After relaxing in the morning with the paper, bagel and coffee, I spent 90 minutes being shocked and awed by "Grace," the play starring Paul Rudd, Ed Asner, Kate Arrington (Broadway debut!) and Michael Shannon. This is an intense, dark, punch-in-the-heart play that transfixed me; the instantaneous standing ovation at the end of the show was well-earned, and the stage door was a frenzied crowd thrilled to see Paul Rudd.
The logistical challenge for Saturday was that I was also holding a ticket for a lab workshop of "Last Dance," a new disco-themed musical featuring the songs of iconic disco-era composer, Paul Jabara, and starring Rob Morrow of "Northern Exposure" and "Numb3rs" fame. It was at 6pm on the east side, and I knew I'd have to leave the show early to make it back for the 8pm curtain of "Chaplin." I almost gave up in defeat, thinking there was no way I'd make it across town and back in time...but as you might have guessed, that's really not in my nature and off I went. This was my first production at the York Theatre and I'm sure I'll be back. It was a great space and the workshop made good use of the small stage. The voices of the actors were so good, and the wholehearted embracing of the camp that was the disco era was seriously entertaining. Some of Paul Jabara's family and the writer of the show were in the audience, which was kind of cool.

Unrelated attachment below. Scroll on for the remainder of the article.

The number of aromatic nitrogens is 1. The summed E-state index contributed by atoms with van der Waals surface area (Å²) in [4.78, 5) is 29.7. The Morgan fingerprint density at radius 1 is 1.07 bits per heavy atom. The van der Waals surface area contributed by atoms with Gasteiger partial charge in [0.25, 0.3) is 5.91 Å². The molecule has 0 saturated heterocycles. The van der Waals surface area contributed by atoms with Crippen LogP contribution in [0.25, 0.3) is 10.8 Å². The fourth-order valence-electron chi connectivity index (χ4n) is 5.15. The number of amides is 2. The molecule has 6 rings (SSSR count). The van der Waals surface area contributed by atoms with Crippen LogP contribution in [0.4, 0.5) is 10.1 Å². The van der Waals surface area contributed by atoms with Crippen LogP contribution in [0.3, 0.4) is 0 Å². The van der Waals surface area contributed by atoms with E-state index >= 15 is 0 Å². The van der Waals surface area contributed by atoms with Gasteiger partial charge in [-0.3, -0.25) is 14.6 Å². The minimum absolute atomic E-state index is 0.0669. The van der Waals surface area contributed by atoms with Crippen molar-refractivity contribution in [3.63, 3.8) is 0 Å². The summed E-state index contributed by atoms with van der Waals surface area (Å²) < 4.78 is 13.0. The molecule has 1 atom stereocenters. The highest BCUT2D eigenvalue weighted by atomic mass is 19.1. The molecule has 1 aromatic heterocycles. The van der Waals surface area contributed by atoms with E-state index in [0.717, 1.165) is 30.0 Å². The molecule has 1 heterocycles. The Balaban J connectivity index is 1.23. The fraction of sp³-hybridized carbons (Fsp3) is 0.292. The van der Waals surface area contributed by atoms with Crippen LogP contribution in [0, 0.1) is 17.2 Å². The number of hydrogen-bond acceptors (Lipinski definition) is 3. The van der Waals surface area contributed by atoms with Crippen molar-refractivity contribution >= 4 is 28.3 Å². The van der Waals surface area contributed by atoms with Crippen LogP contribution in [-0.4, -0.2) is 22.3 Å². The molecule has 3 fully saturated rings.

For me though, the highlight of the weekend, show-wise, was "Chaplin," the new musical about the life of Charlie Chaplin. The set, costumes, staging, etc. are all fantastic; but the treasure of this show is Rob McClure, who plays Charlie. He has potent charm in this performance; Chaplin is not always an easy-to-like kind of guy, but as embodied by McClure, you empathize and continue to root for him to the melancholy end. The mixed media staging, incorporating screen footage created for the show and images of period press coverage, was so effective and evocative. Jen Colella as Hedda Hopper, Zachary Unger as the child Charlie and Wayne Alan Wilcox as Charlie's long-suffering brother, were each pitch-perfect in their roles. "Chaplin" is an elegantly beautiful show, and a great story as well! I hope I can see this one again...
Squeezed into the Sunday Broadway Flea Market dashing about, was a matinee of the Roundabout Theatre Company production of "Cyrano de Bergerac" starring Douglas Hodge, Patrick Page and Clemence Poésy. A gorgeous set and marvelous company of actors made my first time seeing this play a real treat. I was sitting very close to the stage and can attest to the remarkable skill of the make up team for this show; Cyrano's nose is a character unto itself!
Sunday evening was spent in the company of a lovely theatre friend. We enjoyed the hosted wine hour at my hotel (The Muse, a Kimpton hotel, my home away from home, special rates are often available and I depend on them :)), devoured pizza, talked endlessly about shows, the arts, life, and topped off the evening with a trip to Schmackary's, the divine cookie bakery at W45th & 9th Ave. If you have not indulged in the heaven that is a Schmackary's cookie...do it.
In a case of "those who cannot remember the past are destined to repeat it," more accurately stated in my case as "an elf that does not learn from her mistakes, is destined to repeat them," there I was on Monday morning desperately trying to maneuver a chimney sweep brush, bags of show memorabilia (new and flea market found), the bagels from Zaro's to stock my freezer until my next visit and takeaway containers of Schmackary's cookies and Magnolia Bakery cupcakes, into a cab, into Penn Station, onto the train, onto the Metro, into my apartment. And just like every other time, I swear on that chimney sweep brush, I'll use better planning next time. Yeah. You can imagine how this will turn out.*
*I wouldn't change a thing :).